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smart homesSmart homes — residences powered by connectivity and the cloud — are exploding in their proliferation. Statista’s statistics predict the number of homes in the U.S. with “smart appliances” will jump from roughly 15 million today to 37 million by 2022. And that’s only appliances. Throw in lighting, security, and home entertainment connectivity, and that number leaps to 56.7 million households by 2022 from 17 million today. That’s a lot of connectivity — and vulnerability. But it’s also a lot of opportunity for MSPs that can find a profitable path to protecting residential customers.

Last week, Smarter MSP examined what looks set to be a growing a trend among MSPs: residential managed services. The question then becomes how to offer affordable, scalable services to a residential customer whose connectivity resembles an SMB but whose needs and usage differ considerably.

The answer will come from consumers, says Ted Harrington, executive partner in the San Diego office of Baltimore-based Independent Security Evaluators.

Blender becomes a bot

For those concerned with identity theft and fraud, Harrington tells Smarter MSP, the biggest issue is storage of sensitive documents, such as tax returns, on platforms accessible on the same network as other connected devices.

“As most homes are set up without any segmentation, an exploit of one device generally provides an attacker a foothold in the home network from which to pivot and access other devices, such as storage,” Harrington says.

For those concerned with privacy, Harrington says, anything with video or audio capture might be an issue.

“Research has shown that in both exploits of unintentional functionality as well as systems purely operating as intended, private conversations within earshot of voice-activated personal assistants have been recorded,” Harrington says. There was a well-publicized case recently of Amazon’s Alexa sending a — thankfully innocuous — private conversation to the owner’s employer.

But, ironically, the biggest danger of home-based connectivity may not be the home.

“Attackers have shown some interesting creativity in exploiting devices to use them in a botnet to attack a large corporate target,” Harrington says, citing the Dyn attack in 2016 in which hackers mobilized people’s baby monitors and home security devices to attack Dyn from millions of IP addresses. The denial-of-service attack brought down such popular websites as Pinterest and PayPal.

So, an unsecured symphony of home appliances and devices may all become an unwitting part of a malware army.

One size doesn’t fit all

One of the biggest challenges for MSPs hoping to move into residential services is that the security needs are different than an SMB’s. So, simply sliding the same strategies from the SMB market to home customers doesn’t work.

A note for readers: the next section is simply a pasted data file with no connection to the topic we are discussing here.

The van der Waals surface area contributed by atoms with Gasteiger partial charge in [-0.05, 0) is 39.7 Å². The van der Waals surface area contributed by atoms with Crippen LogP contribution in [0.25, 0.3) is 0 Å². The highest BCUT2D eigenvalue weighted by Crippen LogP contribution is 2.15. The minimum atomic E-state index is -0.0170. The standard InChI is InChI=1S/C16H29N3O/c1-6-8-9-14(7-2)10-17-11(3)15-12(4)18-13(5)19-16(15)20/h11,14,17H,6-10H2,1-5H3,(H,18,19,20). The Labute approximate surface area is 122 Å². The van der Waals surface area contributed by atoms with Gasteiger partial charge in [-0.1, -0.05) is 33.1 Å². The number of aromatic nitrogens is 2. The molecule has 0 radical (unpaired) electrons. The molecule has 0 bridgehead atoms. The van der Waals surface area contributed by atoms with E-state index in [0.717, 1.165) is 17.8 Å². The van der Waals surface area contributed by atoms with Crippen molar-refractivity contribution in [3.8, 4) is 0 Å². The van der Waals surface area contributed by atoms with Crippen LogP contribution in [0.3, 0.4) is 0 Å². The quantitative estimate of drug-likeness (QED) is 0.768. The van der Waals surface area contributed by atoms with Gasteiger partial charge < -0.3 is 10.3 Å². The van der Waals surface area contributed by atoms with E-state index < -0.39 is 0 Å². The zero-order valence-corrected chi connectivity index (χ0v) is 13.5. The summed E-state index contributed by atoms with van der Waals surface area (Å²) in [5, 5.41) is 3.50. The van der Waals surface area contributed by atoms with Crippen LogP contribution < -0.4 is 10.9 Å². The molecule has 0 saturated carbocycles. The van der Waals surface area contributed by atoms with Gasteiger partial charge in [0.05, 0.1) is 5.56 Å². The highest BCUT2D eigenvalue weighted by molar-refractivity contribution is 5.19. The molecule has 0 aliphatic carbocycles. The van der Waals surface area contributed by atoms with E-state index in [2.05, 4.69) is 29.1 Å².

“The solution may be similar, but the issue is different. The change here is that IoT is a new vulnerability that affects everyone’s homes,” says Juan Mora Zamorano, an independent IT and security consultant in Madrid and former home project manager overseeing home security for Spanish telecom giant Telefonica.

“Small businesses, in most cases, already have security in their infrastructure. The new home-to-IoT security infrastructure must be simple, self-managed, and transparent to the end user. It should only notify security issues along with a simple contingency plan to solve it,” Zamorano says.

In other words, most homeowners want simple solutions. But, simple isn’t always easy when the IoT landscape is changing almost daily.

“There are thousands of possibilities. New IoT developments come out every day,” Zamorano says, with the trend, unfortunately, being to develop first and worry about security later.

Meanwhile, the IoT at home will proliferate into a cornucopia of connectivity, and that will continue to highlight home network security as a concern, Zamorano says.

The future of residential managed services

Zamorano says that as the IoT takes hold in homes, the home network will be secured from the inside, most likely in the router and through WiFi hotspots. And, a double layer of protection can be added from the router to the telco provider.

“Telcos are also interested in keeping their customers secure and happy,” Zamorano says.

Right now, home network security is a bit of a jump ball, and whoever comes up with the best solutions wins.

“The leads to sales will grow exponentially for them or whoever provides the home network security,” Zamorano says.

And that is definitely something for MSPs to consider.

Photo: mangpor2004/

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Kevin Williams

Posted by Kevin Williams

Kevin Williams is a journalist based in Ohio. Williams has written for a variety of publications including the Washington Post, New York Times, USA Today, Wall Street Journal, National Geographic and others. He first wrote about the online world in its nascent stages for the now defunct “Online Access” Magazine in the mid-90s.

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